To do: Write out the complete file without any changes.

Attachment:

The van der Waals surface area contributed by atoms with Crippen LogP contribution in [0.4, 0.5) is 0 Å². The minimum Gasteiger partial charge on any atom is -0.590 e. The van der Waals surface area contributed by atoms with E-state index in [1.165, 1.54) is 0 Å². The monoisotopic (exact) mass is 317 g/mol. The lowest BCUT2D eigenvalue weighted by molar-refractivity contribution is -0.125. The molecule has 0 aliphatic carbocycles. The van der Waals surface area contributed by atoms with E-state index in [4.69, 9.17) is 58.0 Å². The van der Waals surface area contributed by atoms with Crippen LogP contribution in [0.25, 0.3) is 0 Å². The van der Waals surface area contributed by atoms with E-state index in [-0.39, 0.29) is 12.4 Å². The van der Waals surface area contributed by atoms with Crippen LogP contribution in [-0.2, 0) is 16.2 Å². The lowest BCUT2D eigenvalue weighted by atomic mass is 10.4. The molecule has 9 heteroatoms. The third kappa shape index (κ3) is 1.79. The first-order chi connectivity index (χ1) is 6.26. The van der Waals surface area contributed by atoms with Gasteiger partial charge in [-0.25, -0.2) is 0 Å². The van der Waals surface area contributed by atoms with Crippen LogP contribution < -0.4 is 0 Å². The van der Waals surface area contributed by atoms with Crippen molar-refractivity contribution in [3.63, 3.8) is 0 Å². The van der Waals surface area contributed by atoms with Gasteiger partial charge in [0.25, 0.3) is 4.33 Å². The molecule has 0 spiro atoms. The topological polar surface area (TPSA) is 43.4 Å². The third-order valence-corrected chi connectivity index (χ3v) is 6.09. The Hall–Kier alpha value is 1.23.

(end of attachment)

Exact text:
The van der Waals surface area contributed by atoms with Crippen LogP contribution in [0.4, 0.5) is 0 Å². The minimum Gasteiger partial charge on any atom is -0.590 e. The van der Waals surface area contributed by atoms with E-state index in [1.165, 1.54) is 0 Å². The monoisotopic (exact) mass is 317 g/mol. The lowest BCUT2D eigenvalue weighted by molar-refractivity contribution is -0.125. The molecule has 0 aliphatic carbocycles. The van der Waals surface area contributed by atoms with E-state index in [4.69, 9.17) is 58.0 Å². The van der Waals surface area contributed by atoms with Crippen LogP contribution in [0.25, 0.3) is 0 Å². The van der Waals surface area contributed by atoms with E-state index in [-0.39, 0.29) is 12.4 Å². The van der Waals surface area contributed by atoms with Crippen LogP contribution in [-0.2, 0) is 16.2 Å². The lowest BCUT2D eigenvalue weighted by atomic mass is 10.4. The molecule has 9 heteroatoms. The third kappa shape index (κ3) is 1.79. The first-order chi connectivity index (χ1) is 6.26. The van der Waals surface area contributed by atoms with Gasteiger partial charge in [-0.25, -0.2) is 0 Å². The van der Waals surface area contributed by atoms with Crippen LogP contribution < -0.4 is 0 Å². The van der Waals surface area contributed by atoms with Crippen molar-refractivity contribution in [3.63, 3.8) is 0 Å². The van der Waals surface area contributed by atoms with Gasteiger partial charge in [0.25, 0.3) is 4.33 Å². The molecule has 0 spiro atoms. The topological polar surface area (TPSA) is 43.4 Å². The third-order valence-corrected chi connectivity index (χ3v) is 6.09. The Hall–Kier alpha value is 1.23.